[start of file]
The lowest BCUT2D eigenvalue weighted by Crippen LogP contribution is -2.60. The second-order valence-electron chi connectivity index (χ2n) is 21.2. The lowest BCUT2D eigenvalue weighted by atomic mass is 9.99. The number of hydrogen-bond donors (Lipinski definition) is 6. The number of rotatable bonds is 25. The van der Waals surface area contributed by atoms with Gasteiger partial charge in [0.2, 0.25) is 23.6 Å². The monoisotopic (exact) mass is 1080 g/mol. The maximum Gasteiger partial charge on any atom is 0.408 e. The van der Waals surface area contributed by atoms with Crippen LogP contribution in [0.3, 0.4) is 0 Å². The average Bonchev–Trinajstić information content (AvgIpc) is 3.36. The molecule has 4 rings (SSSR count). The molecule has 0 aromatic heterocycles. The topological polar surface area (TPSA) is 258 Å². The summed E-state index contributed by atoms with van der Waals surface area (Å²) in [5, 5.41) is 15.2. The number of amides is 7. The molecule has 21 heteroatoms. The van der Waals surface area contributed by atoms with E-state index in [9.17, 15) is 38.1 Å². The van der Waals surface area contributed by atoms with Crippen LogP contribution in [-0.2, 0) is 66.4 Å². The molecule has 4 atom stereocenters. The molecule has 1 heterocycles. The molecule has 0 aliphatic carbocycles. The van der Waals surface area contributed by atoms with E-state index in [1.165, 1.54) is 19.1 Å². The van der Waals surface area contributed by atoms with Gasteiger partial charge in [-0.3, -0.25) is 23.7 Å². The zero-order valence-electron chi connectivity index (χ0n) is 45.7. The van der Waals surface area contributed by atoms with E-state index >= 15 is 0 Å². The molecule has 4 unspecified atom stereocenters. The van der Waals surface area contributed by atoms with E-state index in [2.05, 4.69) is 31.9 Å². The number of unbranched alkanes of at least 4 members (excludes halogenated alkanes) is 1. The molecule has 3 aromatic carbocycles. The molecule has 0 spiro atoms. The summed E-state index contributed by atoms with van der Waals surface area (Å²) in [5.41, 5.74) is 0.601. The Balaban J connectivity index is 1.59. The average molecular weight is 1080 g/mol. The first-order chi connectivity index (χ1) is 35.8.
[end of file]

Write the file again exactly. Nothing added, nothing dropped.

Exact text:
The lowest BCUT2D eigenvalue weighted by Crippen LogP contribution is -2.60. The second-order valence-electron chi connectivity index (χ2n) is 21.2. The lowest BCUT2D eigenvalue weighted by atomic mass is 9.99. The number of hydrogen-bond donors (Lipinski definition) is 6. The number of rotatable bonds is 25. The van der Waals surface area contributed by atoms with Gasteiger partial charge in [0.2, 0.25) is 23.6 Å². The monoisotopic (exact) mass is 1080 g/mol. The maximum Gasteiger partial charge on any atom is 0.408 e. The van der Waals surface area contributed by atoms with Crippen LogP contribution in [0.3, 0.4) is 0 Å². The average Bonchev–Trinajstić information content (AvgIpc) is 3.36. The molecule has 4 rings (SSSR count). The molecule has 0 aromatic heterocycles. The topological polar surface area (TPSA) is 258 Å². The summed E-state index contributed by atoms with van der Waals surface area (Å²) in [5, 5.41) is 15.2. The number of amides is 7. The molecule has 21 heteroatoms. The van der Waals surface area contributed by atoms with E-state index in [9.17, 15) is 38.1 Å². The van der Waals surface area contributed by atoms with Crippen LogP contribution in [-0.2, 0) is 66.4 Å². The molecule has 4 atom stereocenters. The molecule has 1 heterocycles. The molecule has 0 aliphatic carbocycles. The van der Waals surface area contributed by atoms with E-state index in [1.165, 1.54) is 19.1 Å². The van der Waals surface area contributed by atoms with Gasteiger partial charge in [-0.3, -0.25) is 23.7 Å². The zero-order valence-electron chi connectivity index (χ0n) is 45.7. The van der Waals surface area contributed by atoms with E-state index >= 15 is 0 Å². The molecule has 4 unspecified atom stereocenters. The van der Waals surface area contributed by atoms with E-state index in [2.05, 4.69) is 31.9 Å². The number of unbranched alkanes of at least 4 members (excludes halogenated alkanes) is 1. The molecule has 3 aromatic carbocycles. The molecule has 0 spiro atoms. The summed E-state index contributed by atoms with van der Waals surface area (Å²) in [5.41, 5.74) is 0.601. The Balaban J connectivity index is 1.59. The average molecular weight is 1080 g/mol. The first-order chi connectivity index (χ1) is 35.8.